cpio

Copy files to and from archives. This implementation can extract from tar, pax, cpio, zip, jar, ar, and ISO 9660 cdrom images and can create tar, pax, cpio, ar, and shar archives.

Syntax
      cpio -i [options] [pattern ...] [< archive]
      cpio -o [options] < name-list [> archive]
      cpio -p [options] dest-dir < name-list

   The first option to cpio is a mode indicator from the following list:

      -i    Copy-in mode.  Read an archive from standard input (unless overriden) and extract the contents to disk
            or (if the -t option is specified) list the contents to standard output.
            If one or more file patterns are specified, only files matching one of the patterns will be extracted.

      -o    Copy-out mode.  Read a list of filenames, one per line, from standard input and produce a new archive on standard output
            (unless overriden) containing the specified items.

      -p    Pass-thru mode.  Read a list of filenames from standard input and copy the files to the specified directory.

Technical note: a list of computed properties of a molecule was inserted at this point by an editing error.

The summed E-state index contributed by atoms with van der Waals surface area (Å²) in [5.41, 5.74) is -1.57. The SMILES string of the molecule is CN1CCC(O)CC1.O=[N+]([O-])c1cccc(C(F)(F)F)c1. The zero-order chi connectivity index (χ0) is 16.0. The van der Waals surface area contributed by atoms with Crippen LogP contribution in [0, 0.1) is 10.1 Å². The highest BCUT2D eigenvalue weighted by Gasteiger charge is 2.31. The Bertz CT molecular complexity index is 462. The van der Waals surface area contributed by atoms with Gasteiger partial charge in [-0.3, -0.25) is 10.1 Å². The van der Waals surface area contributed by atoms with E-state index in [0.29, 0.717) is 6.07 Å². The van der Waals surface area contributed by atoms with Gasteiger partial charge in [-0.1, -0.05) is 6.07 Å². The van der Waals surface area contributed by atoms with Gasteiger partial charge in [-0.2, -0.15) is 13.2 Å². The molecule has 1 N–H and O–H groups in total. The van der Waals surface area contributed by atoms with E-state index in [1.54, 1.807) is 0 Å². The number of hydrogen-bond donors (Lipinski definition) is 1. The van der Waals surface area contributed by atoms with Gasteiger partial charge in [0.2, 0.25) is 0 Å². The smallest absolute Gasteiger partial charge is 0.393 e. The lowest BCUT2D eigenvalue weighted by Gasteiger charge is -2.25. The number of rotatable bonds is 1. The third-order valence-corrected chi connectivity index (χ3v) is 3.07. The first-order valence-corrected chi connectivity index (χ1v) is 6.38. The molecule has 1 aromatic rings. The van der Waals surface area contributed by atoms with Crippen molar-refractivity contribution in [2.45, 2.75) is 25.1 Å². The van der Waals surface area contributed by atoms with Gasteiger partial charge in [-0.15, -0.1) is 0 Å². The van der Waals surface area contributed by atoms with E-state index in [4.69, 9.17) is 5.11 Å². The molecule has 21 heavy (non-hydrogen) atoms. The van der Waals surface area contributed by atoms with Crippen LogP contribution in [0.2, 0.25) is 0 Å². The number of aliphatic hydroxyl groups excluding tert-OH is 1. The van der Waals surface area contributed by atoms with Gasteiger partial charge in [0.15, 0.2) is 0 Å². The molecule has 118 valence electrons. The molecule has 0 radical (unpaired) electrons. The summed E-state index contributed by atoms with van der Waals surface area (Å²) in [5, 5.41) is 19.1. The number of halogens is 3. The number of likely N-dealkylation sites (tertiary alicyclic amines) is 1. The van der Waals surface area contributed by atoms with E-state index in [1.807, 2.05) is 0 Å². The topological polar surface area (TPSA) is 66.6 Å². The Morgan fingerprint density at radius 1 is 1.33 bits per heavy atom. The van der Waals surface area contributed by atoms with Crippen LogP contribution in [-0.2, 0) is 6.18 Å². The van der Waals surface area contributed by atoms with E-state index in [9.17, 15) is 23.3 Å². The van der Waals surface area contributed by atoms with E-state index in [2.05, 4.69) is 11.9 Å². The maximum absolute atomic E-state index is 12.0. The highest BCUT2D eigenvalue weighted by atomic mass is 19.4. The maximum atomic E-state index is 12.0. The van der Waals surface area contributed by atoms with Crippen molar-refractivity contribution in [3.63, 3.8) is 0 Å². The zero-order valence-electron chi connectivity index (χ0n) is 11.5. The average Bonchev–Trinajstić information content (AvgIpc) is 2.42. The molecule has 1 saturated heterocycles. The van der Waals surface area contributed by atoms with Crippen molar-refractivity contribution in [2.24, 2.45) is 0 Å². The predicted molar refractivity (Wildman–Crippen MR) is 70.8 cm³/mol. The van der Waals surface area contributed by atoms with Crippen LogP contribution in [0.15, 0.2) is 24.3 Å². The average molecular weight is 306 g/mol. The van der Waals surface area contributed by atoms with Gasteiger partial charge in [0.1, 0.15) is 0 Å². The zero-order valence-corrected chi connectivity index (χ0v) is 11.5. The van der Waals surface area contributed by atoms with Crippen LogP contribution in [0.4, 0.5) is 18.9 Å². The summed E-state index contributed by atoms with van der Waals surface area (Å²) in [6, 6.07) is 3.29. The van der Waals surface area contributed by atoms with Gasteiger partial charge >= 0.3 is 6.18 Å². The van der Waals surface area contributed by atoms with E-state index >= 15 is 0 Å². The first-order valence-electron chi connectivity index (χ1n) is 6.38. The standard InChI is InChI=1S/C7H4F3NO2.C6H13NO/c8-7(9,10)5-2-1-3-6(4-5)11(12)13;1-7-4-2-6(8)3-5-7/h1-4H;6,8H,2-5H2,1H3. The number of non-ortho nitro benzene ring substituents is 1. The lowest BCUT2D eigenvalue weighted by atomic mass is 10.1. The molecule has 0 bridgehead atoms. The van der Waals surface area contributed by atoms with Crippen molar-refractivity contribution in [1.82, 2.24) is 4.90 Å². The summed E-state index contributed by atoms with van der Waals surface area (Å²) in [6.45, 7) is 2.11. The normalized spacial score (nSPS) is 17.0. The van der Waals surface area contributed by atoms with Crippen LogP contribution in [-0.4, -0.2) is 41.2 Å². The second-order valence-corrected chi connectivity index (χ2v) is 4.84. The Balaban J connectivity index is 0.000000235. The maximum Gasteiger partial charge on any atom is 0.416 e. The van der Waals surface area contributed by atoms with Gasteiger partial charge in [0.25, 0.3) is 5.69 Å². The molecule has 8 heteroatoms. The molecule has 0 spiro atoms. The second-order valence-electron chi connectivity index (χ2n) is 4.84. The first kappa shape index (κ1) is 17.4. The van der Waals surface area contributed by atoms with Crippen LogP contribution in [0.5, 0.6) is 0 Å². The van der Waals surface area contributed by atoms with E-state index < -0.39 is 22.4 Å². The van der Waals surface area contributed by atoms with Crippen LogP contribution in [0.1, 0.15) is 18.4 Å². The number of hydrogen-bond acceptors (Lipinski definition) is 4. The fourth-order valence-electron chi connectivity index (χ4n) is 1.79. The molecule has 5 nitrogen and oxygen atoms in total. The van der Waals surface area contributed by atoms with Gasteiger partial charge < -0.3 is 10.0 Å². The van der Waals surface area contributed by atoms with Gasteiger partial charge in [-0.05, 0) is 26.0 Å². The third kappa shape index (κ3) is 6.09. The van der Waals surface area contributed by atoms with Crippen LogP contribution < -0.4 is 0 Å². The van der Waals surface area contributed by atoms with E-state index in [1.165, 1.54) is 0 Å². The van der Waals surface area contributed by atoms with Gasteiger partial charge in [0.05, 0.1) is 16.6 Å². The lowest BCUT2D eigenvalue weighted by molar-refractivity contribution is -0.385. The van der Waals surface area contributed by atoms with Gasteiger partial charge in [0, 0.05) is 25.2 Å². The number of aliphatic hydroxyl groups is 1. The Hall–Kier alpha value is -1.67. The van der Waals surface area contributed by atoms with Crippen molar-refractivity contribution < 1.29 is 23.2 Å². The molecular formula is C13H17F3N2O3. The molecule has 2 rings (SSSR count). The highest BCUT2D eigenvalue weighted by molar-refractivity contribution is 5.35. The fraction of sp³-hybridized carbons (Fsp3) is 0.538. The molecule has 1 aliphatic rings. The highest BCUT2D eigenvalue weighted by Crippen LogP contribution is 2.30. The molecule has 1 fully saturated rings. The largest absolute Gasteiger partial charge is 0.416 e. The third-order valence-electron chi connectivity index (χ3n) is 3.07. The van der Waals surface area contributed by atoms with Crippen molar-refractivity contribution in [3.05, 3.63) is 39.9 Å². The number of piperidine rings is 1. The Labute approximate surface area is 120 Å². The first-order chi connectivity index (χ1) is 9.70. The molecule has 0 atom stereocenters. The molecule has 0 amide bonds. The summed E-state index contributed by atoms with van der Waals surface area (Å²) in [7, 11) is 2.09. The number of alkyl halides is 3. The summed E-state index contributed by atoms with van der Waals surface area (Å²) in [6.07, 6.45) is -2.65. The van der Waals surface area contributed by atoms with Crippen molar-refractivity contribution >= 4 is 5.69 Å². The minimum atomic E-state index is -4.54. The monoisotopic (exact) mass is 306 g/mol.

This combines the copy-out and copy-in steps without actually using an archive.

Options:

   Unless specifically stated otherwise, options are applicable in all operating modes.

   -0    Read filenames separated by NUL characters instead of newlines.
         This is necessary if any of the filenames being read might contain newlines.
         find is one way to produce a list of null-terminated filenames.

   -A    (o mode only) Append to the specified archive.  (Not yet implemented.)

   -a    (o and p modes) Reset access times on files after they are read.

   -B    (o mode only) Block output to records of 5120 bytes.

   -C size  (o mode only) Block output to records of size bytes.

   -c    (o mode only) Use the old POSIX portable character format.  Equivalent to --format odc.

   -d    (i and p modes) Create directories as necessary.

   -E file   (i mode only) Read list of file name patterns from file to list and extract.

   -F file   Read archive from or write archive to file.

   -f pattern
           (i mode only) Ignore files that match pattern.

   --format format
           (o mode only) Produce the output archive in the specified format.  Supported formats include: